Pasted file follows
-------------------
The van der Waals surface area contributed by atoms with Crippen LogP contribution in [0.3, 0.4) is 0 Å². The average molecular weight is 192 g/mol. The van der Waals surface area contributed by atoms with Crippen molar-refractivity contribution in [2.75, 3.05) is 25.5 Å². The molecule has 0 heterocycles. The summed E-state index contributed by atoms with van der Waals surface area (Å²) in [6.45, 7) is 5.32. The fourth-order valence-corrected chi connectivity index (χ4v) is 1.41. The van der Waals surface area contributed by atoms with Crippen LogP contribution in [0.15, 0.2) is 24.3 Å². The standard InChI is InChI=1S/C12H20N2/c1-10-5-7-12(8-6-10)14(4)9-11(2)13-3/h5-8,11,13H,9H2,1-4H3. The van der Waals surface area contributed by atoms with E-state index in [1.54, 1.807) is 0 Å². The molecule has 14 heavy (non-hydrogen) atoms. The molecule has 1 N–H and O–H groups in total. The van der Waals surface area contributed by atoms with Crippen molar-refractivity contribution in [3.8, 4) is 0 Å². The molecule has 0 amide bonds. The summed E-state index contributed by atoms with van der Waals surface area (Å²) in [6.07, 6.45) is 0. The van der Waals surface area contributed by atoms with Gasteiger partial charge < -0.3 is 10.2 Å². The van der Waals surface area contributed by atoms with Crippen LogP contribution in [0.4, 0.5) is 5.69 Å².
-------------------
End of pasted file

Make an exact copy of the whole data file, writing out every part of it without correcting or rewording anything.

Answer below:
The van der Waals surface area contributed by atoms with Crippen LogP contribution in [0.3, 0.4) is 0 Å². The average molecular weight is 192 g/mol. The van der Waals surface area contributed by atoms with Crippen molar-refractivity contribution in [2.75, 3.05) is 25.5 Å². The molecule has 0 heterocycles. The summed E-state index contributed by atoms with van der Waals surface area (Å²) in [6.45, 7) is 5.32. The fourth-order valence-corrected chi connectivity index (χ4v) is 1.41. The van der Waals surface area contributed by atoms with Crippen LogP contribution in [0.15, 0.2) is 24.3 Å². The standard InChI is InChI=1S/C12H20N2/c1-10-5-7-12(8-6-10)14(4)9-11(2)13-3/h5-8,11,13H,9H2,1-4H3. The van der Waals surface area contributed by atoms with E-state index in [1.54, 1.807) is 0 Å². The molecule has 14 heavy (non-hydrogen) atoms. The molecule has 1 N–H and O–H groups in total. The van der Waals surface area contributed by atoms with Crippen molar-refractivity contribution in [3.8, 4) is 0 Å². The molecule has 0 amide bonds. The summed E-state index contributed by atoms with van der Waals surface area (Å²) in [6.07, 6.45) is 0. The van der Waals surface area contributed by atoms with Gasteiger partial charge < -0.3 is 10.2 Å². The van der Waals surface area contributed by atoms with Crippen LogP contribution in [0.4, 0.5) is 5.69 Å².